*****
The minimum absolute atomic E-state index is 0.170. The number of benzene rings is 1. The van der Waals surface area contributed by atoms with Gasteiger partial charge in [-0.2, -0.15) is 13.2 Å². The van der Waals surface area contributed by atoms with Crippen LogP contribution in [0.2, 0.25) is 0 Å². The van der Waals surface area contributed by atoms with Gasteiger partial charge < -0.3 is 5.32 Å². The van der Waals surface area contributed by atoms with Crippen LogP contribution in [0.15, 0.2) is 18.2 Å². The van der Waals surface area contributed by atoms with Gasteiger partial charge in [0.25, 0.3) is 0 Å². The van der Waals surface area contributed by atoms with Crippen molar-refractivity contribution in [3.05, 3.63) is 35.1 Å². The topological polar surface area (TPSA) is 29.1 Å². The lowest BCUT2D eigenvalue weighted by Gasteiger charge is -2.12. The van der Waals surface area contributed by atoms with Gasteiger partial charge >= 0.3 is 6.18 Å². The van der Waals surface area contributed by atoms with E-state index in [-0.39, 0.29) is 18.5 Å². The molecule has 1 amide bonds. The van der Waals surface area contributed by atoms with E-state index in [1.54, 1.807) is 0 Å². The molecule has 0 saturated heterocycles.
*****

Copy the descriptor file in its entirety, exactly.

The minimum absolute atomic E-state index is 0.170. The number of benzene rings is 1. The van der Waals surface area contributed by atoms with Gasteiger partial charge in [-0.2, -0.15) is 13.2 Å². The van der Waals surface area contributed by atoms with Crippen LogP contribution in [0.2, 0.25) is 0 Å². The van der Waals surface area contributed by atoms with Gasteiger partial charge < -0.3 is 5.32 Å². The van der Waals surface area contributed by atoms with Crippen LogP contribution in [0.15, 0.2) is 18.2 Å². The van der Waals surface area contributed by atoms with Gasteiger partial charge in [0.25, 0.3) is 0 Å². The van der Waals surface area contributed by atoms with Crippen molar-refractivity contribution in [3.05, 3.63) is 35.1 Å². The topological polar surface area (TPSA) is 29.1 Å². The lowest BCUT2D eigenvalue weighted by Gasteiger charge is -2.12. The van der Waals surface area contributed by atoms with Gasteiger partial charge >= 0.3 is 6.18 Å². The van der Waals surface area contributed by atoms with E-state index in [-0.39, 0.29) is 18.5 Å². The molecule has 1 amide bonds. The van der Waals surface area contributed by atoms with E-state index in [1.54, 1.807) is 0 Å². The molecule has 0 saturated heterocycles.